Nefarious hackers are trying to get extract banking information from people with jailbroken iPhones. The good news is that the problem is currently restricted to ING Bank customers in The Netherlands. The bad news is that it could spread. Engadget Mobile has reported:
It targets jailbroken handsets with SSH installed, but this time adds the ability for the hacker to remotely control and access the phone. By throwing up a purported ING Direct login page, he (or she, or they) can collect your online banking credentials and, presumably, all the cash they are supposed to protect. Presently isolated within the Netherlands, this outbreak may spread further still, as it is capable of infecting other jailbroken iPhones on the same WiFi network.
I’ve always been wary of the whole jailbreaking process. Sure, it frees up the iPhone and allows for all sorts of unofficial apps, but it can also be problematic with official updates and programs. Apparently hackers target jailbroken iPhones too, since this is the second worm targeted towards these handsets. There are lots of cool things you can do with an unlocked iPhone, but it just doesn’t seem worth the hassle (for me).
Any of you using a jailbroken iPhone? Hopefully your banking 411 is safe.
OnLive CEO Steve Perlman showed of a version of the company’s cloud gaming service running on an iPhone at a Wedbush financial conference last week. Perlman blogged:
I showed OnLive running simultaneously on 2 iPhones, a TV, and a computer. What is really cool is that all 4 devices had access to the full OnLive Game Service, so they could play the same games, spectate on each other’s (and Beta users’) game play, watch Brag Clips, check out Gamer Profiles, etc.
For now, OnLive on a cell phone is only a technology demo. But, for those of you who have been asking about OnLive on cell phones, the answer is yes, it is coming. And, it is REALLY cool.
This is a huge development for the cloud-gaming startup, as well as a potentially cool one for the iPhone platform. While all sorts of approvals and permissions have to be set for OnLive to be an approved app, it would be tremendous if the company could take advantage of huge installed base of the iPhone and iPod Touch. Not only would it be big for OnLive, but it would also further the iPhone’s position as the fastest growing segment of the gaming market.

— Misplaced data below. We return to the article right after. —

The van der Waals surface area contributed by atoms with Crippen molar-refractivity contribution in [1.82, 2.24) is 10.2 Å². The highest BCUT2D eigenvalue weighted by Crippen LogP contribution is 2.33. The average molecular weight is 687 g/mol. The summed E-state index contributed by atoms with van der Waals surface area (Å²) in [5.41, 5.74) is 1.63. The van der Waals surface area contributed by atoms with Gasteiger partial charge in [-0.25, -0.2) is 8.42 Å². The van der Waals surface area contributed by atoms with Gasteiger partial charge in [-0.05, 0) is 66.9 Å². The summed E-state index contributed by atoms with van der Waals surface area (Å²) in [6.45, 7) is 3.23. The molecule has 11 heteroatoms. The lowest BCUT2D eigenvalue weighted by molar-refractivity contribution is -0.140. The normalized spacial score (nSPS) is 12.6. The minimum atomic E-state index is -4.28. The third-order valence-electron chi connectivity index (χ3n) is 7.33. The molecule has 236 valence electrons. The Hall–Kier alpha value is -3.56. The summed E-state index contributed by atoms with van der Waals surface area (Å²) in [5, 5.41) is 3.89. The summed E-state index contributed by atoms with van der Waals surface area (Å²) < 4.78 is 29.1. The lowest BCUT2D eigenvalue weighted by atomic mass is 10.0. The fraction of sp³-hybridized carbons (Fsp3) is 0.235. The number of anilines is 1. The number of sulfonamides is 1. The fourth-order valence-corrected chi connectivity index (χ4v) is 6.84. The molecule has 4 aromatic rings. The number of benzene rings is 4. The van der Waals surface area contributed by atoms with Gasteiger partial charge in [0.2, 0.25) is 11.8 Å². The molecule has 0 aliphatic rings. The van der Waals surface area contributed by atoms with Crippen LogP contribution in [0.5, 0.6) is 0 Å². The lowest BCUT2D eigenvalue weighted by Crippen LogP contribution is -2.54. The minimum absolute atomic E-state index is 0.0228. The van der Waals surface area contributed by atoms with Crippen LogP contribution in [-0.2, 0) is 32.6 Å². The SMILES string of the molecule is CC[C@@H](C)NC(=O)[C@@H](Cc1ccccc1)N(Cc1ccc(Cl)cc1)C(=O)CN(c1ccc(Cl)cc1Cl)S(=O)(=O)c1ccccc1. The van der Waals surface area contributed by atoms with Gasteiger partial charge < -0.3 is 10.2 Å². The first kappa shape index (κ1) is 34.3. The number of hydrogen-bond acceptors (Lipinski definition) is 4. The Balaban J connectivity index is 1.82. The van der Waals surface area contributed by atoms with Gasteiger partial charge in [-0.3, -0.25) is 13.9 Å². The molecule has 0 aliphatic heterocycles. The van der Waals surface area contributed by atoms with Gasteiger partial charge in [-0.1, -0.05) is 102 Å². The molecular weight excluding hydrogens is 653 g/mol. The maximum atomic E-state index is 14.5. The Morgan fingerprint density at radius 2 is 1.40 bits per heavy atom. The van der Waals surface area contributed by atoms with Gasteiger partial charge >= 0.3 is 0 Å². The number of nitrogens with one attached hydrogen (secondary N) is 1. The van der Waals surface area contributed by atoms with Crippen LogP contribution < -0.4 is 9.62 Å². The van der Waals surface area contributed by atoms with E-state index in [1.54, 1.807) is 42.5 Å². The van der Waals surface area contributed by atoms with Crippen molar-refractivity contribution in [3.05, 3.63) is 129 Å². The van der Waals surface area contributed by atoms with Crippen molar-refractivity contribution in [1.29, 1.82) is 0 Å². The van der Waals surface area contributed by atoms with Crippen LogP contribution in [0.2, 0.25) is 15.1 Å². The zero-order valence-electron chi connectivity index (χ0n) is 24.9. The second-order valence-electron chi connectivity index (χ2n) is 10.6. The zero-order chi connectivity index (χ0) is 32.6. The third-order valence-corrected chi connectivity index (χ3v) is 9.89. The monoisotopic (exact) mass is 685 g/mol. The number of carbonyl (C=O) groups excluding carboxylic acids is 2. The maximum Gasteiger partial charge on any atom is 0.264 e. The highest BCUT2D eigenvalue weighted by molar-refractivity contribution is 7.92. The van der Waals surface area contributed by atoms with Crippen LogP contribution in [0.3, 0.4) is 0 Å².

It will be interesting to see how OnLive progresses and whether it can overcome the hurdles facing cloud gaming. For now I’ll ask you if you think the service would be more appealing with an iPhone/Android/WebOS/S60 app. How about it?
Rumors of the iPhone heading to Verizon have been swirling for months, but most of them pointed to the carrier getting an LTE version of Apple’s hardware. According to Northeast Securities, that’s not the case. GigaOm has reported:
According to Northeast Securities, the device may finally arrive next year. Citing its supply-chain checks, the financial services firm said in a research note issued today that Apple will launch a WCDMA/CDMA2000-enabled version of the device — not an LTE version — through Verizon by the summer of 2010.
Whether it’s CDMA or LTE, getting the iPhone would be huge for Verizon. I’d jump at the chance to get an LTE iPhone, but a CDMA iPhone is a serious contender. Of course I’m still waiting for T-Mobile to release an Android phone with a beefy processor, an OLED screen, UMA functionality, and a great keyboard…but something tells me that I’ll be waiting for a long, long time.
Any Verizon customers out there excited by this news? Would any of you switch to Verizon to get an iPhone on its excellent network?
Just in case you didn’t read my interview with Tarver Games’ Chris Cross (and shame on you if you didn’t — Cross is a sharp dude), here’s the exclusive Ghosts Attack video that accompanied the piece. It’s one of the more interesting games for iPhone. Please check out the video and lemme know what you think (please)!
Chris Cross achieved a great deal of notoriety in the gaming business from his work on the Medal of Honor series. You’d expect a game designer that had success on big-budget console-games would continue to work on big-budget console-games, but Cross has gone in a different direction — iPhone gaming. He recently started up a new development house — Tarver Games — and has a few iPhone/iPod Touch products in the works. Tarver’s first game, Ghosts Attack, has been submitted to Apple for approval and should be out shortly. I recently interviewed Cross to learn more about Tarver Games, get the skinny on Ghosts Attack, ask him why he went from consoles to iPhone, and to ask him some of your questions.
Cross is an excellent and entertaining person. Check out everything he has to say and be sure to hit the break for an exclusive Ghosts Attack video.
Raymond Padilla: Chris, you’ve had tremendous success on home consoles. Why head to the iPhone? Is it the excitement of undiscovered territory? A new challenge?
Chris Cross: Thanks Ray — Yes, I have had success on home consoles and who is to say I won’t again? But for the moment, we (Tarver) have decided to bring our first IP — Ghosts Attack — to the iPhone. Just take a look at what’s going on today with games, budgets, platforms, and accessibility. The iPhone offers both developers and consumers an incredible chance at amazing products and apps for a fraction of the cost of console products.